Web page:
‘Most expensive bread’ may reflect consumer resilience

By Neil Merrett

- Last updated on GMT

Related tags: Baker

Sourdough bread combining Roquefort cheese and almonds has become the UK’s most expensive loaf in uncertain financial times, though the product may yet reflect consumer resilience for higher value baked goods.

According to UK-based news reports, the bread, which is to be sold for £15 (€17.20) exclusively at famous London department store Harrods, is expected to be a strong - albeit niche - seller for big spending consumers in the run up for Christmas.

Baker Paul Hollywood told UK-based newspaper the Daily Telegraph that the bread, which has been officially classed as the country’s most expensive, was targeted to meet the needs of consumers looking to splash out on a product.

Last month, Richard Perks of market analyst Mintel said that there were already some concerns that the ‘credit crunch’ was forcing some consumers to trade down from supposed ‘luxury’ products like organic bread to lower priced bakery items.

Great expectations

However, the launch of such an apparent niche product may benefit from a touch of Christmas spirit across the EU amidst wide-spread fears from bakers over consumer confidence, according to some industry experts.

One leading European baked goods association said earlier this year that it expected demand for more expensive added-value baked good and confections to remain strong over the festive period.

Speaking to BakeryandSnacks.com in late September, David Zimmer of European trade group CAOBISCO said that goods ranging from cakes and biscuits to confectionery had been showing resilience to the market downturn for foods in the run up to Christmas.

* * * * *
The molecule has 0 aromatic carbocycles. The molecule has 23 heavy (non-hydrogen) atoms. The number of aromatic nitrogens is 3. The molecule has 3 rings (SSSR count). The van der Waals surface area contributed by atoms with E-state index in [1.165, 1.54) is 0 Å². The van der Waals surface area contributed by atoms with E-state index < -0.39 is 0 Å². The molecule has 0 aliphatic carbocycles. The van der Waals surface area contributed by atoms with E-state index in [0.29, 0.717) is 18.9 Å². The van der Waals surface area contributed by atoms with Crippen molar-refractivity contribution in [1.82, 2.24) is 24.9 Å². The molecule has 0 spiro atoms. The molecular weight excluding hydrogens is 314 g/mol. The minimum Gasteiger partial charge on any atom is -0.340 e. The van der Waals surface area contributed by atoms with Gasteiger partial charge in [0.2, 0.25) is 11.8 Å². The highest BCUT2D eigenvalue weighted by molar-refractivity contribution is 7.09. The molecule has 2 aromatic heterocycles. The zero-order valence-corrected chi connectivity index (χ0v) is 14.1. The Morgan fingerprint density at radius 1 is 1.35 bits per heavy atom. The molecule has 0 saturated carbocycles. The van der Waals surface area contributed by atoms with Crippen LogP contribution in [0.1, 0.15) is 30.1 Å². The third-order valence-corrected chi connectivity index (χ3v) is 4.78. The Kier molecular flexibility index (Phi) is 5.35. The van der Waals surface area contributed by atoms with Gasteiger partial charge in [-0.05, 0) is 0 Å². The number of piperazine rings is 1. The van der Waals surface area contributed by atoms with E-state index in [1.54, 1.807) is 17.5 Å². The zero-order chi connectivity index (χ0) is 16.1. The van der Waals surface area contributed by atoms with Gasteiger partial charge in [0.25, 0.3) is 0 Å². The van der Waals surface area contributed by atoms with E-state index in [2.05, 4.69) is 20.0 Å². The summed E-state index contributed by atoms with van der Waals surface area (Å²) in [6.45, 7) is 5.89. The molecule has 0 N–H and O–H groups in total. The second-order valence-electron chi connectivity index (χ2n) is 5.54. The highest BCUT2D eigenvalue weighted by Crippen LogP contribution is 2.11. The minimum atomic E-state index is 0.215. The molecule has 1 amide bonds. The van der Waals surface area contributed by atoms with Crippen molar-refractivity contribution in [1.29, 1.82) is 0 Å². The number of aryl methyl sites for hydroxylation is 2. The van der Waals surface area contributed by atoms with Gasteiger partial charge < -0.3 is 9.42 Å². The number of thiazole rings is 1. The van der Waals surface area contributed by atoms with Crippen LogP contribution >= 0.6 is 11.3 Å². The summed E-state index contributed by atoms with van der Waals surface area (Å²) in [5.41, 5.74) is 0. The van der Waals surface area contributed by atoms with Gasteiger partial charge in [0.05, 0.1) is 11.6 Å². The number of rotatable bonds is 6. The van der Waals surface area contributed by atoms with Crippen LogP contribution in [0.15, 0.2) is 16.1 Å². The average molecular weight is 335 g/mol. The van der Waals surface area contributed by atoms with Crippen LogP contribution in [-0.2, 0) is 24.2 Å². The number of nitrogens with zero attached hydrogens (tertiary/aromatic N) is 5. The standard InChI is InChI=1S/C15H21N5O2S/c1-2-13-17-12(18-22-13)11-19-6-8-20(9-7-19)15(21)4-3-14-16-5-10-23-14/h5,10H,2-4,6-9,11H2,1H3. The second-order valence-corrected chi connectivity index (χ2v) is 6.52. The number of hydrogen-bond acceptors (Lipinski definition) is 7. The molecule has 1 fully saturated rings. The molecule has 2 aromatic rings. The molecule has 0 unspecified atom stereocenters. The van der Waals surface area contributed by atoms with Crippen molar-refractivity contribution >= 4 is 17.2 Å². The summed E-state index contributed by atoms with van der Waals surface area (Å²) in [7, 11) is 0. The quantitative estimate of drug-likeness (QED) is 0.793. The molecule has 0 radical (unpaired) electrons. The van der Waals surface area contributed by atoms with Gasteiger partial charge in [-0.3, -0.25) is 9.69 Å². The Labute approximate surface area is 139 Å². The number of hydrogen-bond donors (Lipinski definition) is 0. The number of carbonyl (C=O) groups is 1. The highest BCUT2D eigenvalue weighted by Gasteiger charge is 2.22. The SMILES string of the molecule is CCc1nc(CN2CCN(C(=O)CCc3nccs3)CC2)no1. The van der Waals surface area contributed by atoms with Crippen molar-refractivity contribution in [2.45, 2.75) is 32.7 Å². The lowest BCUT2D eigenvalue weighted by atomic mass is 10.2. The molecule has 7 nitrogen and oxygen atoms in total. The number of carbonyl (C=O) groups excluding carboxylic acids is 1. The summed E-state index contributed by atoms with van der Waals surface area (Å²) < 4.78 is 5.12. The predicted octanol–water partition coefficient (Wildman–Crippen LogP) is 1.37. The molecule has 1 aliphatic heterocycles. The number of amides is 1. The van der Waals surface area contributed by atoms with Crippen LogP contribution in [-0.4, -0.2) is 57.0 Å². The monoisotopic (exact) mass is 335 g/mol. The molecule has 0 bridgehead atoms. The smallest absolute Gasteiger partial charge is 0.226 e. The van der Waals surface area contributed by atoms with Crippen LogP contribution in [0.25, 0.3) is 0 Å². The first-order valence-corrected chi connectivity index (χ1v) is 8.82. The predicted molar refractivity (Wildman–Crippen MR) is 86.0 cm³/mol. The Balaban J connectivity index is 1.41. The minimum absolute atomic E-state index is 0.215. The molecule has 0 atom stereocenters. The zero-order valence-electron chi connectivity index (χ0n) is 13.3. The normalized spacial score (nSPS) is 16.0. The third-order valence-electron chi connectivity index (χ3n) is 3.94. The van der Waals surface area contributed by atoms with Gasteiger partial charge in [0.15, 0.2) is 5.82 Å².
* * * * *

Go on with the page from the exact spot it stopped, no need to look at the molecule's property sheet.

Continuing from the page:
The comments originally followed the release of research by market information group TNS, which suggested that the increased costs of producing finished products could lead to flat and even declining demand in the US during the last three months of 2008, the so-called holiday period.

TNS senior economist Frank Badillo said that the figures for consumer spending across the entire food chain were likely to fall, though particularly in the case of higher priced 'luxury' goods.

Higher-end strength

However, Zimmer said that from an anticipatory view point, certainly in Europe, and to his knowledge in the US as well, consumers interest in the more high end luxury goods remained undimmed as yet.

"Despite the recessionary trend, the markets appear to be holding up well so far,"​ he stated.

Related topics: Markets

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